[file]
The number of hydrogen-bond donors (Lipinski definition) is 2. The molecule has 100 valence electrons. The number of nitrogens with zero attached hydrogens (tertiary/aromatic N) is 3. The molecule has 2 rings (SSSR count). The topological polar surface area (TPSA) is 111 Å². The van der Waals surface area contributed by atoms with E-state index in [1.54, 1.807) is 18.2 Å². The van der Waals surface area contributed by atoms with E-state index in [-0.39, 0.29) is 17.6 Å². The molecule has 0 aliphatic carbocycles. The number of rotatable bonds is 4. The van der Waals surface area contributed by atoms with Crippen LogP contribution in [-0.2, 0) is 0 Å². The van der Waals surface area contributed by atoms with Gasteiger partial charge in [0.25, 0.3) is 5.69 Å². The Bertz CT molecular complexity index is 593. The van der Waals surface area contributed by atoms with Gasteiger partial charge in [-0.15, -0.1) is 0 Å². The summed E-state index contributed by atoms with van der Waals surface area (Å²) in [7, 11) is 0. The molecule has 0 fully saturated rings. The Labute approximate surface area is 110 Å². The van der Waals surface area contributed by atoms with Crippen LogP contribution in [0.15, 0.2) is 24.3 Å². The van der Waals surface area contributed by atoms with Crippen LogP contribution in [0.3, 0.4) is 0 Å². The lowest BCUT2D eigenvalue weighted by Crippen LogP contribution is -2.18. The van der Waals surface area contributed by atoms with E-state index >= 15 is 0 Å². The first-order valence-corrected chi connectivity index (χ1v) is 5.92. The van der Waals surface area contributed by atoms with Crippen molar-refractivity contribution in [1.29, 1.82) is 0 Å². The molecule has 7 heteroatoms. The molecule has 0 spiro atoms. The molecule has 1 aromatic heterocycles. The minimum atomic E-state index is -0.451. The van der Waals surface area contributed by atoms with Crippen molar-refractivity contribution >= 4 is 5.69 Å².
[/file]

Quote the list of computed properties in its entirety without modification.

The number of hydrogen-bond donors (Lipinski definition) is 2. The molecule has 100 valence electrons. The number of nitrogens with zero attached hydrogens (tertiary/aromatic N) is 3. The molecule has 2 rings (SSSR count). The topological polar surface area (TPSA) is 111 Å². The van der Waals surface area contributed by atoms with E-state index in [1.54, 1.807) is 18.2 Å². The van der Waals surface area contributed by atoms with E-state index in [-0.39, 0.29) is 17.6 Å². The molecule has 0 aliphatic carbocycles. The number of rotatable bonds is 4. The van der Waals surface area contributed by atoms with Crippen LogP contribution in [-0.2, 0) is 0 Å². The van der Waals surface area contributed by atoms with Gasteiger partial charge in [0.25, 0.3) is 5.69 Å². The Bertz CT molecular complexity index is 593. The van der Waals surface area contributed by atoms with Gasteiger partial charge in [-0.15, -0.1) is 0 Å². The summed E-state index contributed by atoms with van der Waals surface area (Å²) in [7, 11) is 0. The molecule has 0 fully saturated rings. The Labute approximate surface area is 110 Å². The van der Waals surface area contributed by atoms with Crippen LogP contribution in [0.15, 0.2) is 24.3 Å². The van der Waals surface area contributed by atoms with Crippen LogP contribution in [0.3, 0.4) is 0 Å². The lowest BCUT2D eigenvalue weighted by Crippen LogP contribution is -2.18. The van der Waals surface area contributed by atoms with E-state index >= 15 is 0 Å². The first-order valence-corrected chi connectivity index (χ1v) is 5.92. The van der Waals surface area contributed by atoms with Crippen molar-refractivity contribution in [1.29, 1.82) is 0 Å². The molecule has 7 heteroatoms. The molecule has 0 spiro atoms. The molecule has 1 aromatic heterocycles. The minimum atomic E-state index is -0.451. The van der Waals surface area contributed by atoms with Crippen molar-refractivity contribution >= 4 is 5.69 Å².